There are some parallels between Sleigh Bells’ fourth album Jessica Rabbit and cult 80s flick Who Framed Roger Rabbit, a movie where live action footage was mixed with animation and that featured a central character who provided this album its name.
Like the film, Sleigh Bells' music once offered a bizarre juxtaposition; a marrying of two extremes that despite their vast differences somehow worked. Yet four records in, the duo's once fresh approach is showing signs of becoming formulaic.
Jessica Rabbit doesn’t see Sleigh Bells embark on a journey away from past glories but instead shows a band whose methods of operating have become deep rooted. Opener “It’s Just Us Now” arrives entrenched with all the factors that made their 2010 debut Treats one of that year's most striking releases; crunching guitar riffs and high energy drum machine rhythms set the album out on a familiar path that fully embraces pop sensibilities but wouldn’t sound out of place on any of their previous three releases.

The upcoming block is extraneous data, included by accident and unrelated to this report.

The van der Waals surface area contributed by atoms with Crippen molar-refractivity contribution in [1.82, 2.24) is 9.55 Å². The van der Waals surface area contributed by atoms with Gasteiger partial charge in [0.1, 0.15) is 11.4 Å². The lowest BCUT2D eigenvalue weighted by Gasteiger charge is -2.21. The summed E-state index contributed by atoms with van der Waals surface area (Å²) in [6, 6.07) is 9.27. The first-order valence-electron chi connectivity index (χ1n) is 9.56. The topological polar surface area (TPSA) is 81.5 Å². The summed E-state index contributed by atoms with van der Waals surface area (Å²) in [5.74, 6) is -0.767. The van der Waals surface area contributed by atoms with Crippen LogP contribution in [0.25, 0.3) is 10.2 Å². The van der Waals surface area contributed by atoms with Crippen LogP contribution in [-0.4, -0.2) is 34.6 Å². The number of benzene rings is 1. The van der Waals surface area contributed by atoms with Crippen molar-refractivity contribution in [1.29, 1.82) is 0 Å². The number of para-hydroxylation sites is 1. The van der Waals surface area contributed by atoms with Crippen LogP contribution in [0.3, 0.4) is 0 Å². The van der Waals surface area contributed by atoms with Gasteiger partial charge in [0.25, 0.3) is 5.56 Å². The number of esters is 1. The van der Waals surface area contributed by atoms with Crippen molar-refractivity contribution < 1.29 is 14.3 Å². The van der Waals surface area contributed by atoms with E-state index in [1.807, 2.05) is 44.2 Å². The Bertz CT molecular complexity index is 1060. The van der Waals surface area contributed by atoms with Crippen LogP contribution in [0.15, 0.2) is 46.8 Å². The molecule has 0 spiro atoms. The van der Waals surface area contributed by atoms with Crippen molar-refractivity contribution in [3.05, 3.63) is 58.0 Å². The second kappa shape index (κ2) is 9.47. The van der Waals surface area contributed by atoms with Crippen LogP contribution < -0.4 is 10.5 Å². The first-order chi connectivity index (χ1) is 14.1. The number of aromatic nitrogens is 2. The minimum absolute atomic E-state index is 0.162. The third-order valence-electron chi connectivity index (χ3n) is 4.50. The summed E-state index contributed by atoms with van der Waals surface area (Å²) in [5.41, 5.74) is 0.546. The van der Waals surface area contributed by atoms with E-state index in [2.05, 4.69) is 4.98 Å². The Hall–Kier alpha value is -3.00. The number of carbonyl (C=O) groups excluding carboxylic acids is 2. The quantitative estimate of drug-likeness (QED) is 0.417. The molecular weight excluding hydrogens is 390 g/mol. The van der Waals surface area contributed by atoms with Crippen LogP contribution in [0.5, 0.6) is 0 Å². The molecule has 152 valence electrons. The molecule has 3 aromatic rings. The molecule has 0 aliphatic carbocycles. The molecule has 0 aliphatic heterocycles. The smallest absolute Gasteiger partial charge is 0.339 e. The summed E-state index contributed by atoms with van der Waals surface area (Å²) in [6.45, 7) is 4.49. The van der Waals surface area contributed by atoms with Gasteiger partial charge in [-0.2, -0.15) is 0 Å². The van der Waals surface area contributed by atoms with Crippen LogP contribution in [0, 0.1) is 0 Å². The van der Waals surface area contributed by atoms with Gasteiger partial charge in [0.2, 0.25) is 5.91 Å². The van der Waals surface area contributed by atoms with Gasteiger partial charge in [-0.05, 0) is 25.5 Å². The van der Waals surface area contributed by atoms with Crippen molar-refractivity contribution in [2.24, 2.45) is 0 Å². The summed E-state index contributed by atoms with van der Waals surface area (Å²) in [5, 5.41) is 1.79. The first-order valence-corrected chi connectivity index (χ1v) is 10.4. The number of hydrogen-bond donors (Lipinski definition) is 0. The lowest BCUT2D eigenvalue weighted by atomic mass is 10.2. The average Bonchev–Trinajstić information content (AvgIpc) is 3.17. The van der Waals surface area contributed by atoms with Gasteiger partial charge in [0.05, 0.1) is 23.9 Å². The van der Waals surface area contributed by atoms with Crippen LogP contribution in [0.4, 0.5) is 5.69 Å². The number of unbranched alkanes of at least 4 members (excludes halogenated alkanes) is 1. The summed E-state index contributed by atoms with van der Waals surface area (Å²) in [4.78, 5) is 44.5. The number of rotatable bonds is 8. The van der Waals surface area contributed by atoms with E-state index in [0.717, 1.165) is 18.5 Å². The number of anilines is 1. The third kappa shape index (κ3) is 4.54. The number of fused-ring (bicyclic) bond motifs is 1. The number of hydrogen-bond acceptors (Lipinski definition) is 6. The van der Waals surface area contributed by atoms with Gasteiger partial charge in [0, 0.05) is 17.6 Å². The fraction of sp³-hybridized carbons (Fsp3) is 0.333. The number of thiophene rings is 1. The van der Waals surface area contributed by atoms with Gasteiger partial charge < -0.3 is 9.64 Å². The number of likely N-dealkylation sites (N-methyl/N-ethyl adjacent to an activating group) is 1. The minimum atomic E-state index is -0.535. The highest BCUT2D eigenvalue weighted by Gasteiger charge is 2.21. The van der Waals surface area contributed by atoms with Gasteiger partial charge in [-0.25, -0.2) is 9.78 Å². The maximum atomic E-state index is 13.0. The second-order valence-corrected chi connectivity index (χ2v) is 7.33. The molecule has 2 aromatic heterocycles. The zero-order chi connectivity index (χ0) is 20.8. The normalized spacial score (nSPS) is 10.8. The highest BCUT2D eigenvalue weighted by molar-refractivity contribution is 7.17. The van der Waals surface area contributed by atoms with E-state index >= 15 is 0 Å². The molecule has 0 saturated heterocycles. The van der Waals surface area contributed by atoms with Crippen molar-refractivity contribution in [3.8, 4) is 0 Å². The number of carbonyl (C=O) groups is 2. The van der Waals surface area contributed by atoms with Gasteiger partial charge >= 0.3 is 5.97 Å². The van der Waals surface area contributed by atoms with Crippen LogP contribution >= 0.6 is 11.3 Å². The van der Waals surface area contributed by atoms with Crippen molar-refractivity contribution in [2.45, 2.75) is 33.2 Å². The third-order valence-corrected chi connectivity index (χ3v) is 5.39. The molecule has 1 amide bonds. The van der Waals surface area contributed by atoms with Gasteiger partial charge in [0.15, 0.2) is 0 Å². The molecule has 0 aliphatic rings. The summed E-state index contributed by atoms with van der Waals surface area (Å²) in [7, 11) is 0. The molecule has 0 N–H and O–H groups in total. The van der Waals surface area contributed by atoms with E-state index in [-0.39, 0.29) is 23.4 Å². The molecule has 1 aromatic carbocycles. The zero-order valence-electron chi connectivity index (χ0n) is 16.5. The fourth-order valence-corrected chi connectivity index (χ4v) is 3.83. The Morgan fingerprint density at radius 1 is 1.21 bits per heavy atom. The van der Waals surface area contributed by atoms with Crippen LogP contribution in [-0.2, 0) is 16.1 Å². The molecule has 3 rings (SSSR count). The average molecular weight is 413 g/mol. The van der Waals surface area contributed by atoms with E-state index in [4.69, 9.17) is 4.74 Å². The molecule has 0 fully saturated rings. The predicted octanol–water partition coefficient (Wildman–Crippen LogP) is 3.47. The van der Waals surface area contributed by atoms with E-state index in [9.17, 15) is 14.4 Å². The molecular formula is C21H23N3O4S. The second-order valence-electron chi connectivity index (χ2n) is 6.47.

"Torn Clean" sees Derek Miller and Alexis Krauss slow the tempo down for just over a minute, but this reverb heavy and shoegaze adorned spell doesn't last long. Both "Lightning Turns Sawdust Gold" and "I Can’t Stand You Anymore" may have an added synth element on top, but underneath remains classic Sleigh Bells, while songs such as "I Can Only Stare" and "Baptism On Fire" wouldn’t sound out of place on a Katy Perry album.
Jessica Rabbit is the work of a band in stasis, but also one who sound desperate to pull themselves out of it.